Understudied Areas in CF Get Extra Attention at NACFC

I could fill a book with all the things I learned at the virtual North American Cystic Fibrosis Conference this year, but I am especially glad that there was a focus on diversity, gender health, and sex-based differences in CF.

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Jacqui Sjoberg
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I was honored to be able to virtually attend this year's North American Cystic Fibrosis Conference (NACFC). I am an adult with CF and very active in the CF community. I also am a patient advocate for the Therapeutics Development Network's Women's Health Research Working Group and a working member of a couple other research groups. I lend a patient's perspective to help guide and inform clinicians on the gaps in CF -- particularly women's -- care.

This is why I was so excited that this year's theme of NACFC seemed to be the “year of misfit toys.” Don't get me wrong.

This is a very positive direction for CF care overall -- the focus has shifted to new ways of approaching old ideas, bringing the smaller niche and understudied areas of CF care to the forefront, and trying unique ideas to develop better care.

As the CF population lives well into adulthood, we are finding that areas of care that seem glaringly obvious have been understudied because they weren't issues when the average life expectancy was under the age of 18.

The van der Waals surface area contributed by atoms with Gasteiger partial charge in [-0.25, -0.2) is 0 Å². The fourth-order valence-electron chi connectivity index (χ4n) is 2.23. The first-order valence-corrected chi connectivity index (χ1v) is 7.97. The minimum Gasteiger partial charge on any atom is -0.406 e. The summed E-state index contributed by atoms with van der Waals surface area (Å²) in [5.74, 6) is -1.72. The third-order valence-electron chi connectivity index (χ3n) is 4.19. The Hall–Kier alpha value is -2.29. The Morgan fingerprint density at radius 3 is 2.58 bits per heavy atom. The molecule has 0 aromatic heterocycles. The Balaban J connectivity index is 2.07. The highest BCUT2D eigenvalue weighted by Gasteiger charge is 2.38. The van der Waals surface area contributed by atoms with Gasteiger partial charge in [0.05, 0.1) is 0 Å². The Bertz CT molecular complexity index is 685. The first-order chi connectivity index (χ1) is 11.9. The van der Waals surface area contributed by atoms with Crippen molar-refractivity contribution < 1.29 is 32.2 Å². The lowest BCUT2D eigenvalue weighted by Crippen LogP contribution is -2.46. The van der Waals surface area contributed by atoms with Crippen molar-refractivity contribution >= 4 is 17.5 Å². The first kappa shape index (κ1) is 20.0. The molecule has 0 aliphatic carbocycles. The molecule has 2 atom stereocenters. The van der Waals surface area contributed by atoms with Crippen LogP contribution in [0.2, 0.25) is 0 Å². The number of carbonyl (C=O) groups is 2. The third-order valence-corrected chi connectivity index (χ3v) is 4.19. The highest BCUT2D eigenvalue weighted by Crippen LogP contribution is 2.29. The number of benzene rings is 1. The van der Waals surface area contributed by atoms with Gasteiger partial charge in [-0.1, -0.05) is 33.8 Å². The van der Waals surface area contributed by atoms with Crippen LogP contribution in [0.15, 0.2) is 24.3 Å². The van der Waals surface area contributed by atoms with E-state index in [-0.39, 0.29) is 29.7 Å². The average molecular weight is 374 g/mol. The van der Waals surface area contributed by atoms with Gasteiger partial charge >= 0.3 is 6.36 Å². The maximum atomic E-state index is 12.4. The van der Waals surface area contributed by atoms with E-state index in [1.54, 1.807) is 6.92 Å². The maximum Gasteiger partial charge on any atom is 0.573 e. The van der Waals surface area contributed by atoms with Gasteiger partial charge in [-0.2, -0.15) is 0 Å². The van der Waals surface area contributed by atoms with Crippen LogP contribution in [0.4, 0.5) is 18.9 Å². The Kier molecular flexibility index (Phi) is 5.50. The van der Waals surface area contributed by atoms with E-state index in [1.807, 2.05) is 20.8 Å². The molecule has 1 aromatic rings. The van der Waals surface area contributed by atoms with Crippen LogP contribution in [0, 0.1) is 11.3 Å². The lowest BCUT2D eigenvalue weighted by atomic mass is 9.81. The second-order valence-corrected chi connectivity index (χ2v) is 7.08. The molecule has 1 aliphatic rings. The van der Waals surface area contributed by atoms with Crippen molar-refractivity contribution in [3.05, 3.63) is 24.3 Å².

Sessions on gene editing addressed the 7% of the CF population who cannot benefit from modulators. There was a new focus on tailoring care and medications to the individual versus following a set of standard guidelines. I saw a movement to examine understudied pathogens such as nontuberculous mycobacteria and Aspergillus. Presentations on the roles of nutrition and CF-related diabetes in long-term health and how to better manage or detect abnormalities in these areas offered refreshing new takes on old areas of study. It was encouraging to see the psychological toll of CF -- both to the individual and families -- being talked about and made to feel less taboo. Even a current niche -- addressing COVID-19 and its impacts on the CF population -- was brought up during this event.

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Excited to watch NACFC sessions online this year!

One other little section that caught my attention was the mention of an upcoming novel study called HERO-2 that will be the first, patient, home-reported outcome study ever. It just shows the innovative ways clinicians are approaching care and how the CF community will lend a hand in guiding better care practices through tracking day-to-day trends. The list of exciting advances on the horizon goes on and on.